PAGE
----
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Matt Bondaruk | Forum Activity | Posted: Tue, Jul 6 2021 5:39 AM

I am learning NT Greek and working on the ARTICLE. I am also using John 1 in Greek as my learning passage. My question is this: How come there is no article before the word “beginning” in John 1:1?

1 Ἐν ἀρχῇ ἦν ὁ λόγος, καὶ ὁ λόγος ἦν πρὸς τὸν θεόν, καὶ θεὸς ἦν ὁ λόγος.

I would really appreciate it if someone could explain this to me. Does it have something to do with the preposition “Ἐν”?

Thanks, Matt

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Graham Criddle | Forum Activity | Replied: Tue, Jul 6 2021 5:50 AM

Hi Matt

Matt Bondaruk:
My question is this: How come there is no article before the word “beginning” in John 1:1?

It is not always necessary for the article to be present as per:

Note on the article: In certain contexts the presence of the definite article is not required for the object, place, or person to be considered definite. E.g., God is considered specific in monotheistic religious contexts without the definite article, whether God is used as a proper noun or not.

 William Hersey Davis, Beginner’s Grammar of the Greek New Testament, Revised and expanded edition. (Eugene, OR: Wipf and Stock Publishers, 2005), xxxii.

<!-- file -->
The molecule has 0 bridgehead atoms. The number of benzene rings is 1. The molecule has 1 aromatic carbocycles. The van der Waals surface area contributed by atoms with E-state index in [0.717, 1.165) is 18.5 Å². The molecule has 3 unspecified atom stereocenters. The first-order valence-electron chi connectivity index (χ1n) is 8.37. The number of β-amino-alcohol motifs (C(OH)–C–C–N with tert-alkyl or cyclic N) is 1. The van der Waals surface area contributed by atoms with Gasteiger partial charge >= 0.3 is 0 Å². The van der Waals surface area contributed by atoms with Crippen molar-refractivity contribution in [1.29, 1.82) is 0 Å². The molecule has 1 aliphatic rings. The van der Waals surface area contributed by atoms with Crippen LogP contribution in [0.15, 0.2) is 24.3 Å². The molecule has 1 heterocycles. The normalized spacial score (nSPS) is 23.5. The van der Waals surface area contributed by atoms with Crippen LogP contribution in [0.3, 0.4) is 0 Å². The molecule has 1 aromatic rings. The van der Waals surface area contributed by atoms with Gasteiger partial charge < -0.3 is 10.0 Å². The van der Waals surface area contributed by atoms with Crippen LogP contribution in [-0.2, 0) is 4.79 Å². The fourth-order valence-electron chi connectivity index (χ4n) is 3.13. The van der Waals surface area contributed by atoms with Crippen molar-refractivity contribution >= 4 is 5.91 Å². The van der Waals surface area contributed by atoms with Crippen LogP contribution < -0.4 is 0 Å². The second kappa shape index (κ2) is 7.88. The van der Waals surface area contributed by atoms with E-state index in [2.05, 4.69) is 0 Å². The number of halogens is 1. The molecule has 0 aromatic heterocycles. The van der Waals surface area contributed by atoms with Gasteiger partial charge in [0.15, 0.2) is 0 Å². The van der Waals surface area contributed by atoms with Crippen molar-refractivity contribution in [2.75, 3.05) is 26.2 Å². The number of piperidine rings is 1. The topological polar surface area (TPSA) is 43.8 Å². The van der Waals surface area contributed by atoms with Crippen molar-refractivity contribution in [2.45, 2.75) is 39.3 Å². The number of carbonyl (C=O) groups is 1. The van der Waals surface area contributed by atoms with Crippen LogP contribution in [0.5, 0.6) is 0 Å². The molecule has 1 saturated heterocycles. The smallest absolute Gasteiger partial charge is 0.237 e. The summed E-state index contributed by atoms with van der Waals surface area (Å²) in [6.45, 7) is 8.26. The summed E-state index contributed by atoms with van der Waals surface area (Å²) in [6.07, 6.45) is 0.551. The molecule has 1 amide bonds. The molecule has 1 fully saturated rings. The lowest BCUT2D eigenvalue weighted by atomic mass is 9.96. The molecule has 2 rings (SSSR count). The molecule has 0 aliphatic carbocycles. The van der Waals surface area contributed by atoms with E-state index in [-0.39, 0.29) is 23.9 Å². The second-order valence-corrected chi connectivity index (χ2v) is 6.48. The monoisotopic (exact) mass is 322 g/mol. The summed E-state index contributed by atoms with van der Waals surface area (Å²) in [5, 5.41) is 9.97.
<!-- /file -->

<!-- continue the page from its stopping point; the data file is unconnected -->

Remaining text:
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Damian McGrath | Forum Activity | Replied: Tue, Jul 6 2021 6:00 AM

Notwithstanding the prior excellent answer, Genesis 1:1 begins with  Ἐν ἀρχῇ in the Septuagint. 

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Matt Bondaruk | Forum Activity | Replied: Tue, Jul 6 2021 6:33 AM

Thanks, Graham … much appreciated for the explanation.

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Matt Bondaruk | Forum Activity | Replied: Tue, Jul 6 2021 6:33 AM

Thanks, Damien … much appreciated for the Genesis example.

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Keep Smiling 4 Jesus :) | Forum Activity | Replied: Tue, Jul 6 2021 2:28 PM

Matt Bondaruk:
Does it have something to do with the preposition “Ἐν”?

Yes. The preposition is a finger pointer like the definite article.

Objects of Prepositions